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positive things, awareness that can come out of it, but at the same time, the negative that came from ferguson is continued to see black lives bag laid on the middle of the streets are continuing to see black lives taken at the hands of the police department. we have made a lot of steps. we have come almost, i would say, as far away long -- we have a lot more to go though. and this is just a start. this is just a start of a long overhaul of change that is coming out not only to the city of ferguson but to this whole st. louis region. >> at this stage what are you going to do next? do you think that now it is time to go back to school or are you going to stay in the community? where do you see your most effective real, rasheen? >> personally i definitely want to get back in school and go to school and get my political science degree and eventually maybe go into political science and take up or run for office one day.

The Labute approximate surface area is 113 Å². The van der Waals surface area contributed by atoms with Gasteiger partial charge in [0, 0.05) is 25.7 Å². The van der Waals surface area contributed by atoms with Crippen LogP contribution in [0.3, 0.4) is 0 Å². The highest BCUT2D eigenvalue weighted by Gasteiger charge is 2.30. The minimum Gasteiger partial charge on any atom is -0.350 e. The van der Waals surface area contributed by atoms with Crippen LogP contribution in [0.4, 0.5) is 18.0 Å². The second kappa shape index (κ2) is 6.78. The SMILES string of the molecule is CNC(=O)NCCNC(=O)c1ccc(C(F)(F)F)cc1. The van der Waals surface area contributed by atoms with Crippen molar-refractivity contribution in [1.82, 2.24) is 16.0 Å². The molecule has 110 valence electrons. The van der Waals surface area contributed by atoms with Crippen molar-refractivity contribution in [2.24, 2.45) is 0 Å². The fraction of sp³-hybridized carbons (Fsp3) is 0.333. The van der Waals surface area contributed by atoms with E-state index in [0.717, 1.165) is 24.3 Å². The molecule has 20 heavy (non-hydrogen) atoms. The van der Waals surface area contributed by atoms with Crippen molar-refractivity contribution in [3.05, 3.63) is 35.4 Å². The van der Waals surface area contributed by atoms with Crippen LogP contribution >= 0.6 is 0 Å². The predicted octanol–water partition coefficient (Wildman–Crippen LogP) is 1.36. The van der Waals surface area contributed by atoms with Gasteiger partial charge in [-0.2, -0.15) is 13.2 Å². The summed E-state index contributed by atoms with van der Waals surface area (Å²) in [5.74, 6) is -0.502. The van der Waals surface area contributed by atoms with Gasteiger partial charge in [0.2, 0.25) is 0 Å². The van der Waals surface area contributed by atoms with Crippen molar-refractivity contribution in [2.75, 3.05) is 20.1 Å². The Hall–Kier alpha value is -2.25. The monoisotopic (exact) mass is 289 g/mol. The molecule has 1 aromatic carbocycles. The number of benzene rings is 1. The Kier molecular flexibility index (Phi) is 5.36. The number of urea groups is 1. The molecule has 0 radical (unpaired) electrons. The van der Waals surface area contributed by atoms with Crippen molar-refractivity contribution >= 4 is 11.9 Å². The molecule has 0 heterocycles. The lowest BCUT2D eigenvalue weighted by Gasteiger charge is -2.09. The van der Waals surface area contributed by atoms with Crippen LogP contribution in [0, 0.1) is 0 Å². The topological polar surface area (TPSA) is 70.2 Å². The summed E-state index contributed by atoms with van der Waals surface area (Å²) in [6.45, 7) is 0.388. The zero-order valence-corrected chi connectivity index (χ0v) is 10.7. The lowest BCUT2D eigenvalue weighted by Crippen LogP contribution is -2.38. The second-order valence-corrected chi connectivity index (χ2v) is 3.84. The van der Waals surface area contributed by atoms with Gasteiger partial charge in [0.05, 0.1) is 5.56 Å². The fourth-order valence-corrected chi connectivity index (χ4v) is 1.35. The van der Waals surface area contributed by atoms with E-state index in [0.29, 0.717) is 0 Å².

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for public servant, not politician. it's a different. public servant, actually doing for the people. that's a problem in these communities. that's the problem in ferguson and the problem in st. louis. not just elected officials be even the police departments, they're not representing the community. they're not being a voice for the community. they continue to lead the community out. that's the problem as we look at ferguson, it's deeper than just police brutality. it's also economic injustice that has been going on in ferguson for years. educational disparity that's been going on in ferguson bep need to start addressing those issues and we really need to start addressing the police brutality. continue to stay engaged in the protests and continue to organize with my young people that have changed this world this last year but also go back to get my degree to continue to fight and to continue to further my role in this movement and to continue to help the movement grow. >> i know when we talked last year about this time and then you heard from valerie jarrett, i think, and came to washington and met with the president, have you had any further contact with